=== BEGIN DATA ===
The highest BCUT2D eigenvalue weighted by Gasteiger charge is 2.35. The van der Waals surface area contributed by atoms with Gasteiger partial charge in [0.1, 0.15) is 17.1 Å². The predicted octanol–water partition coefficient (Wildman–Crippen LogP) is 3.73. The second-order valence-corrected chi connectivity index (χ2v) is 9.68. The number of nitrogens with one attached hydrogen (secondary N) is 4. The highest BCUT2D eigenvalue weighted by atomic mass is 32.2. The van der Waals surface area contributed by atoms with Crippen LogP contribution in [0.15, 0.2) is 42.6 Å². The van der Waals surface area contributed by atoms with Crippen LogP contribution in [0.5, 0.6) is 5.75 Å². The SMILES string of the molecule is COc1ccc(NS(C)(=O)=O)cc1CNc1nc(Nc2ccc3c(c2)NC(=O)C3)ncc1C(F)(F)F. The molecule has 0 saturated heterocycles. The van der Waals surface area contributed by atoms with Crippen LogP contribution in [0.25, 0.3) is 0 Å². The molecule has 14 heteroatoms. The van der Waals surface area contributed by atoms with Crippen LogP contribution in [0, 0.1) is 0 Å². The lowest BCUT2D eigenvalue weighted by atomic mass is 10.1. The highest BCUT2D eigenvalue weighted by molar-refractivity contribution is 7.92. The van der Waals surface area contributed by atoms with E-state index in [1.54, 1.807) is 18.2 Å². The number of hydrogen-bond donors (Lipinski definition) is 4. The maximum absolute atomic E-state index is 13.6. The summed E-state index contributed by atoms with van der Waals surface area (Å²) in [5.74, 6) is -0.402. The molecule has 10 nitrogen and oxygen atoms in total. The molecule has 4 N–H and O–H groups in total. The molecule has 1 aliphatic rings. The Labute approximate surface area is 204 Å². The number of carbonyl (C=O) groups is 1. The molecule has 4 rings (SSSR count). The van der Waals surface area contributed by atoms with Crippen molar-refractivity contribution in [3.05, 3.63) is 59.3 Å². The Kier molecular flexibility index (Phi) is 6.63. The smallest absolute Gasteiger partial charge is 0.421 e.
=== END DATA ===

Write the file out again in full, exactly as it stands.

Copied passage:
The highest BCUT2D eigenvalue weighted by Gasteiger charge is 2.35. The van der Waals surface area contributed by atoms with Gasteiger partial charge in [0.1, 0.15) is 17.1 Å². The predicted octanol–water partition coefficient (Wildman–Crippen LogP) is 3.73. The second-order valence-corrected chi connectivity index (χ2v) is 9.68. The number of nitrogens with one attached hydrogen (secondary N) is 4. The highest BCUT2D eigenvalue weighted by atomic mass is 32.2. The van der Waals surface area contributed by atoms with Crippen LogP contribution in [0.15, 0.2) is 42.6 Å². The van der Waals surface area contributed by atoms with Crippen LogP contribution in [0.5, 0.6) is 5.75 Å². The SMILES string of the molecule is COc1ccc(NS(C)(=O)=O)cc1CNc1nc(Nc2ccc3c(c2)NC(=O)C3)ncc1C(F)(F)F. The molecule has 0 saturated heterocycles. The van der Waals surface area contributed by atoms with Crippen LogP contribution in [0.25, 0.3) is 0 Å². The molecule has 14 heteroatoms. The van der Waals surface area contributed by atoms with Crippen LogP contribution in [0, 0.1) is 0 Å². The lowest BCUT2D eigenvalue weighted by atomic mass is 10.1. The highest BCUT2D eigenvalue weighted by molar-refractivity contribution is 7.92. The van der Waals surface area contributed by atoms with E-state index in [1.54, 1.807) is 18.2 Å². The number of hydrogen-bond donors (Lipinski definition) is 4. The maximum absolute atomic E-state index is 13.6. The summed E-state index contributed by atoms with van der Waals surface area (Å²) in [5.74, 6) is -0.402. The molecule has 10 nitrogen and oxygen atoms in total. The molecule has 4 N–H and O–H groups in total. The molecule has 1 aliphatic rings. The Labute approximate surface area is 204 Å². The number of carbonyl (C=O) groups is 1. The molecule has 4 rings (SSSR count). The van der Waals surface area contributed by atoms with Crippen molar-refractivity contribution in [3.05, 3.63) is 59.3 Å². The Kier molecular flexibility index (Phi) is 6.63. The smallest absolute Gasteiger partial charge is 0.421 e.